The title of her newest, After Rome, makes it easy to place on a timeline. The Romans have fled early 5th-century Britain to defend their home city from barbarian attacks. The educated Britons they had trained as civil servants are left to pick up the pieces.
Governmental foundations have collapsed, and order has broken down. Roads have deteriorated, physicians are nonexistent, and nobody knows how to work many of the engineering marvels so prevalent in Roman daily life. Britain has become a chaotic, desolate place full of abandoned ruins and lingering memories, not all of which are pleasant.
This is a history-driven novel, meaning that Llywelyn has developed characters to fill specific roles and dramatize two opposing paths taken by the native Romano-British in re-civilizing their homeland. Mature and responsible Cadogan, living in self-imposed isolation in the woods, becomes the reluctant leader of a group of survivors after Saxons sack and burn his home city of Viroconium.
His cousin Dinas, restless and ambitious, seizes an opportunity for leadership by gathering together a cadre of would-be warriors to conquer the land — wanting to make himself their king in the process. Antagonism runs blood-deep between their branches of the family after a love affair turned deadly.
The secondary characters in After Rome are a quirky and oddball bunch: the scrawny and feisty Quartilla, who claims to be a centurion's daughter and who Cadogan finds alternately annoying and helpful; his estranged father, old Vintrex, Viroconium's chief magistrate; and the motley members of Dinas's growing band, which include one injured, saintly man who isn't mentally all there and another with an uncommon rapport with animals.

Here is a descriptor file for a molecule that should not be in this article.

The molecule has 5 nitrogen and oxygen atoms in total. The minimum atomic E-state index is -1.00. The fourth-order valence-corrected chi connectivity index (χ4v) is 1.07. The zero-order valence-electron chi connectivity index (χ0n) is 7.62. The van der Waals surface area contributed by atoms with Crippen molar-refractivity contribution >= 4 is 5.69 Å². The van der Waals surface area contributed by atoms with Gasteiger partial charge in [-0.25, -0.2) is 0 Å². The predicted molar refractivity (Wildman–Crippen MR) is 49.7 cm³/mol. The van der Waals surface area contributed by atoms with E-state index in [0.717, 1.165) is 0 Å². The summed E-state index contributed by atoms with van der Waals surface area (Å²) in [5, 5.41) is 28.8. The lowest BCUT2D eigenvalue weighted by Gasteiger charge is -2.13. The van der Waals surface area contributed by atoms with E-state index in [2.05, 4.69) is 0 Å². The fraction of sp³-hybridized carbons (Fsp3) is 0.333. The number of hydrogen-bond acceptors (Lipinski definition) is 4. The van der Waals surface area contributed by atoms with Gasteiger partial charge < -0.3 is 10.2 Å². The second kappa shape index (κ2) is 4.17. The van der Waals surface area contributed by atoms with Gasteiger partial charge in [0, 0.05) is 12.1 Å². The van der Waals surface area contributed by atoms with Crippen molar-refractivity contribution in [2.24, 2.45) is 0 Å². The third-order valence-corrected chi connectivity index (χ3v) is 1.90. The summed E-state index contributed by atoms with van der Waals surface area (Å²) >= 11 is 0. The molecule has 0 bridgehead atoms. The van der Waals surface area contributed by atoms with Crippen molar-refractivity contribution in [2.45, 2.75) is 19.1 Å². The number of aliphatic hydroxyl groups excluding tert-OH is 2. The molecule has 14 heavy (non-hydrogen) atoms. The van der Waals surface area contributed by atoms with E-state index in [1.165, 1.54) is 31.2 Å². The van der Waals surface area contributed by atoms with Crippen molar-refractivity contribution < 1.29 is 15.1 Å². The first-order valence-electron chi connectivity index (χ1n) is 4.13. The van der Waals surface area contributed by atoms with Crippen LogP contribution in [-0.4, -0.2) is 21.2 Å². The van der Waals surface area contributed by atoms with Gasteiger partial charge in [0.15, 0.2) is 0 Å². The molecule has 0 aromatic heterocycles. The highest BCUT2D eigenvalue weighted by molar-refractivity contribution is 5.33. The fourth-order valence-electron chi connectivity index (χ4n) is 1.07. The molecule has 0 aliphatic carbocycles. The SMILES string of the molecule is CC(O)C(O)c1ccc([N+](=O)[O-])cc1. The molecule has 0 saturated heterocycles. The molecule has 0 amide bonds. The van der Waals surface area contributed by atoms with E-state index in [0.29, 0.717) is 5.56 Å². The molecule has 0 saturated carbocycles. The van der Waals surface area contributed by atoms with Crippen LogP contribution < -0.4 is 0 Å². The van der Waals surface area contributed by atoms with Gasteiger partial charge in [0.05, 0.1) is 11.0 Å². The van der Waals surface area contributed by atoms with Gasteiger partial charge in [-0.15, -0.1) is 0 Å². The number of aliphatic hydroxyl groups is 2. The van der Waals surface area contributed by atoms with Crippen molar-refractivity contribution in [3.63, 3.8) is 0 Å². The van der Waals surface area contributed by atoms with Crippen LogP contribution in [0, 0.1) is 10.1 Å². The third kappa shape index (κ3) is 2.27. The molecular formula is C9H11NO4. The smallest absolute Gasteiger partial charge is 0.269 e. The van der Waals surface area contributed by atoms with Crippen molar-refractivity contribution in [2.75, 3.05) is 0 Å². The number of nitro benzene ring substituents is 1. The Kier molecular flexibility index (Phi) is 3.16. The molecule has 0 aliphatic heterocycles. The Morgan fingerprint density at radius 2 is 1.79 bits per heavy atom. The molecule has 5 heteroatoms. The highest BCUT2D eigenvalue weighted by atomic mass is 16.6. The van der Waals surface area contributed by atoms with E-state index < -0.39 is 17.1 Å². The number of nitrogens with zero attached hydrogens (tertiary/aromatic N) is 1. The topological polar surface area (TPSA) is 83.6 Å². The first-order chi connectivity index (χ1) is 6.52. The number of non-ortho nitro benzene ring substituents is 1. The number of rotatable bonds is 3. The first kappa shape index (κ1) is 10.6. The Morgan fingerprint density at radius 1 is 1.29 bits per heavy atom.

As the men and their followers struggle to regroup and establish bases of power, the Saxons are equally eager to drive them apart and crush them. One particularly vivid scene sees Cadogan and his fellow refugees sitting nervously in the darkness of Viroconium's public bathhouse while marauding tribes slaughter everyone outside. In the parallel story involving his wanderer of a cousin, the remote peaks of Eryri, in what will one day be Wales, appear in stark, haunting detail:
By the close of day the land was engulfed in purple shadows. One last flare of gold and crimson from the west, then darkness. Dinas drew rein. "Night in these mountains can be as black as the inside of a cow," he warned his companions ... He led the way beneath an overhanging shelf of rock, then onto a narrow ridge that climbed toward the sky. A million stars blazed over them.
This is sharp and evocative writing, but on other occasions, Llywelyn drifts away from her story for a pages-long history lesson. While these are informative, it feels startling to wake up from an involving tale to find oneself inside an encyclopedia.
After Rome doesn't have the same consistently engaged style as her earlier works. However, readers drawn to the post-Roman, pre-Arthurian period will want to pick it up for its energetic yet thoughtful recreation of this transitional stage in Britain's history, and of a proud people who formed the bedrock of a new nation.
After Rome was published on February 19th by Forge in hardcover ($24.99 or C$28.99, 332pp).